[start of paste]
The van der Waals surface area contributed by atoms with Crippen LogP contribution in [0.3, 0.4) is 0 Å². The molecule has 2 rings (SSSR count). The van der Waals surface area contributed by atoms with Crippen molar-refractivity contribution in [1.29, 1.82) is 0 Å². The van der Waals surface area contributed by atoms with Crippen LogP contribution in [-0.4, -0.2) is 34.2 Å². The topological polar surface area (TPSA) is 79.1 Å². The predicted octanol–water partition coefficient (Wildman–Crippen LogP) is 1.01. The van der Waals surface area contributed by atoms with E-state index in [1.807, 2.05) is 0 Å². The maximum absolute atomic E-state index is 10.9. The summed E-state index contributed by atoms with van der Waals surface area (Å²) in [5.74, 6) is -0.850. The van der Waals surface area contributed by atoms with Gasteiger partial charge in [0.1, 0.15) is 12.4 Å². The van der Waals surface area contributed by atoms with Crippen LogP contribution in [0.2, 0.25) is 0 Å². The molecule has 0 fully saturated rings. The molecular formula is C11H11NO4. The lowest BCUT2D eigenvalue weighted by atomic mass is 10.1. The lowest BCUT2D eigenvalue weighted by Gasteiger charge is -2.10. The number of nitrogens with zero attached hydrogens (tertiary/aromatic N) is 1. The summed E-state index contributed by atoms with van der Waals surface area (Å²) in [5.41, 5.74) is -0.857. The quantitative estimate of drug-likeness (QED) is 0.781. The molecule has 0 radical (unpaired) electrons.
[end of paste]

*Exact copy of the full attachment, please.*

The van der Waals surface area contributed by atoms with Crippen LogP contribution in [0.3, 0.4) is 0 Å². The molecule has 2 rings (SSSR count). The van der Waals surface area contributed by atoms with Crippen molar-refractivity contribution in [1.29, 1.82) is 0 Å². The van der Waals surface area contributed by atoms with Crippen LogP contribution in [-0.4, -0.2) is 34.2 Å². The topological polar surface area (TPSA) is 79.1 Å². The predicted octanol–water partition coefficient (Wildman–Crippen LogP) is 1.01. The van der Waals surface area contributed by atoms with E-state index in [1.807, 2.05) is 0 Å². The maximum absolute atomic E-state index is 10.9. The summed E-state index contributed by atoms with van der Waals surface area (Å²) in [5.74, 6) is -0.850. The van der Waals surface area contributed by atoms with Gasteiger partial charge in [0.1, 0.15) is 12.4 Å². The van der Waals surface area contributed by atoms with Crippen LogP contribution in [0.2, 0.25) is 0 Å². The molecule has 0 fully saturated rings. The molecular formula is C11H11NO4. The lowest BCUT2D eigenvalue weighted by atomic mass is 10.1. The lowest BCUT2D eigenvalue weighted by Gasteiger charge is -2.10. The number of nitrogens with zero attached hydrogens (tertiary/aromatic N) is 1. The summed E-state index contributed by atoms with van der Waals surface area (Å²) in [5.41, 5.74) is -0.857. The quantitative estimate of drug-likeness (QED) is 0.781. The molecule has 0 radical (unpaired) electrons.